Long before there was Mother’s Day, there were mothers, every day of the year, year in and year out.
Every now and again, newspapers feature a photo of four generations of women. The handing over of life one to another in love.
The now deceased Fr. Emmett Halloran’s mother died birthing him. Eventually, Emmett’s dad gave him a new mother when he married a second time. I wonder, though, if the memory of his mother dying in birthing him was a seed of Emmett’s priestly vocation – a different way of handing over life one to another.
Our society talks about birth mothers, natural mothers, foster and stepmothers, single mothers, the women and men who have never given birth but who nurture individual life and groups of people. Jean Vanier died earlier this month. He is the founder of the L’Arche community movement, where ordinary people live with the disabled in community. The motherhood of Jean Vanier and his life-sustaining network. .
What we celebrate today is the motherhood of all nurturers: the motherhood of many, including the motherhood of Mary and the motherhood of God. There hasn’t been a time in Christian history that people have not been stirred to honor Mary, Theotokos, as she is called in Greek, the Mother of God. And when, on the cross, Jesus gave Mary to John, Jesus gave Mary to all of us as mother.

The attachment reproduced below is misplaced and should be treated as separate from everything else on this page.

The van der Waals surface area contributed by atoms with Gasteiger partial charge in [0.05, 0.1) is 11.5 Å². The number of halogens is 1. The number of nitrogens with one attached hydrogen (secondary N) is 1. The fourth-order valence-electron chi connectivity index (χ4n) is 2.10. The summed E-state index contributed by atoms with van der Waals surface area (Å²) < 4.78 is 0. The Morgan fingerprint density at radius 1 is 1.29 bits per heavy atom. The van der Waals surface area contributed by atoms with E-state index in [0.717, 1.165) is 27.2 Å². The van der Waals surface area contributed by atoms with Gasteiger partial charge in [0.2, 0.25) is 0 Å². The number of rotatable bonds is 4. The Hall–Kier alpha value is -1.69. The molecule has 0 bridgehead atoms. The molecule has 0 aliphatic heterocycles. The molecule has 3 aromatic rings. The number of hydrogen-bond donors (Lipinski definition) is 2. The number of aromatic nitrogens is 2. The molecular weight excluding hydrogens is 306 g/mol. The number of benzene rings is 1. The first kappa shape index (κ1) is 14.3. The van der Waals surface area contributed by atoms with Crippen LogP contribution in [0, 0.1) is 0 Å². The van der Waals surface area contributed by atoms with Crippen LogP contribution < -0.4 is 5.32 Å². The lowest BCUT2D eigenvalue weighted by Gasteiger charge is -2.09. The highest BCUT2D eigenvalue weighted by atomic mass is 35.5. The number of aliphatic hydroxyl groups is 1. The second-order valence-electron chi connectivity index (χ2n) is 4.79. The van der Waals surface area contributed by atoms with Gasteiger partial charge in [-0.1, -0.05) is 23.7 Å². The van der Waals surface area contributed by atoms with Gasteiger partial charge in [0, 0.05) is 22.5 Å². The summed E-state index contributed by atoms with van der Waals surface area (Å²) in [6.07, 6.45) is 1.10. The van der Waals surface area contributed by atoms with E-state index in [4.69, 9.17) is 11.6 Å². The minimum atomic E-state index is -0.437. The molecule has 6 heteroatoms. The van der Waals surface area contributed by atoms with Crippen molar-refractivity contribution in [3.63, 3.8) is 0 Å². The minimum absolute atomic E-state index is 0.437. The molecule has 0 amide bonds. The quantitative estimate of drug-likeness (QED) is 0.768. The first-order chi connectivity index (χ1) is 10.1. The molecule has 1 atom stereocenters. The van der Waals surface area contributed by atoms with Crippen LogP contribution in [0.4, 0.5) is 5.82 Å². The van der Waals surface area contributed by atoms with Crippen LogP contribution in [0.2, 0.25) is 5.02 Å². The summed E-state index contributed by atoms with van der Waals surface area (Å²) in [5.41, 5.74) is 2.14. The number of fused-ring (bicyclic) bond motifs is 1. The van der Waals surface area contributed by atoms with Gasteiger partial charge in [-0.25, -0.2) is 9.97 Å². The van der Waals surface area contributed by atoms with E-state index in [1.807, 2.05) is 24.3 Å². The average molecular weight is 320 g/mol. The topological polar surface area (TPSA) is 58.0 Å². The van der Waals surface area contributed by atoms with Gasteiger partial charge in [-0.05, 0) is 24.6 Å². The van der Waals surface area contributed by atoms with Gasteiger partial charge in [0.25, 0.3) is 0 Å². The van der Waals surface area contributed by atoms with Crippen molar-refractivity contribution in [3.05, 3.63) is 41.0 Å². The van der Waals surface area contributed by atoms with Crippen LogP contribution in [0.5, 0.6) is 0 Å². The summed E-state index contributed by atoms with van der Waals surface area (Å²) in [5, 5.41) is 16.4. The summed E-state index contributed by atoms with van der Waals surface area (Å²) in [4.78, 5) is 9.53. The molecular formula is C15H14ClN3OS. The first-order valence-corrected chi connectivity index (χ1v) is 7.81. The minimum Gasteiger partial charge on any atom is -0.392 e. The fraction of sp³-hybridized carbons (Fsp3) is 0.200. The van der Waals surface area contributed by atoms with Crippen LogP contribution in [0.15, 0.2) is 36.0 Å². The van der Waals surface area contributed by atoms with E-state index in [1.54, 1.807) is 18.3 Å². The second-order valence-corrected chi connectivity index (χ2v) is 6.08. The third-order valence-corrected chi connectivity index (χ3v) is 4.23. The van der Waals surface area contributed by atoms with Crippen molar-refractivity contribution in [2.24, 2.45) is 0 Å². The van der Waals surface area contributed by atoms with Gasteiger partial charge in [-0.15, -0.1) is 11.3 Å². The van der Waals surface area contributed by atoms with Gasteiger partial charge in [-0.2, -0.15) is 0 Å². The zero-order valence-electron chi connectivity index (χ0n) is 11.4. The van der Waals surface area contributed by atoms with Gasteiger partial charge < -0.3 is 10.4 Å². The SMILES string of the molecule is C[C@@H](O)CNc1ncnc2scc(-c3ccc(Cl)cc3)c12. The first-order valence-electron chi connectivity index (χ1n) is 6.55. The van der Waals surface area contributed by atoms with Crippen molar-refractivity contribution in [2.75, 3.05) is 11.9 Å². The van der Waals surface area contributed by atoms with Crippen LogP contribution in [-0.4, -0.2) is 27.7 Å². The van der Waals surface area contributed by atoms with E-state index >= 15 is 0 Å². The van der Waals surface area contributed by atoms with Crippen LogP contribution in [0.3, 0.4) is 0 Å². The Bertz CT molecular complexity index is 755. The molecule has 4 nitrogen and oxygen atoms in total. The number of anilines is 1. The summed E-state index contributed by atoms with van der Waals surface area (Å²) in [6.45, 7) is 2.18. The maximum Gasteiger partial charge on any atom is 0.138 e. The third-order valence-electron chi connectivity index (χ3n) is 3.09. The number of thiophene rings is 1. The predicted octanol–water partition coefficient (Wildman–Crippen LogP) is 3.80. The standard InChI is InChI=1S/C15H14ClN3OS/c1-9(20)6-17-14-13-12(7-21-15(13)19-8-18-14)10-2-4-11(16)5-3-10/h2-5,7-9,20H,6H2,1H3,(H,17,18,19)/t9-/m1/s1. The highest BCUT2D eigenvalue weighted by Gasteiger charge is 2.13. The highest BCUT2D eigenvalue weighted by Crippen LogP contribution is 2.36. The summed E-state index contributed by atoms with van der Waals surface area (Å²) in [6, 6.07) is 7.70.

Some groups in Christian history have made her equal to God, but she is not. Mary is, however, the first disciple of Jesus, our friend, companion and the model of how to say yes to God and be faithful to that yes.
And then there is the motherhood of God. The medieval theologians St. Anselm and St. Hildegard of Bingen, and the too-short-lived Pope John Paul I wrote and spoke of Jesus our Mother and God our Mother.
In the Gospel, Jesus refers to Himself as a mother hen, gathering her brood (Mt. 23.37, Lk. 13.34). And in the Book of Revelation (Rev. 21.4) God is a comforting Mother, wiping away the tears from every eye, as we recall our own mothers doing.
The mothering qualities we treasure – steadfast love, generosity, openheartedness – are first of all found in God.
So on this Mother’s Day, when we think of Christ’s message of abundant love, as we speak the names of all the mothers we have known, let’s commit ourselves to that same kind of love – love that is active, strong, inclusive and unending.
To borrow from Pope Francis, “A world without mothers would be inhuman, because mothers always know how to give witness, even in the worst of times to tenderness, dedication and moral strength.”
~Sister Joan Sobala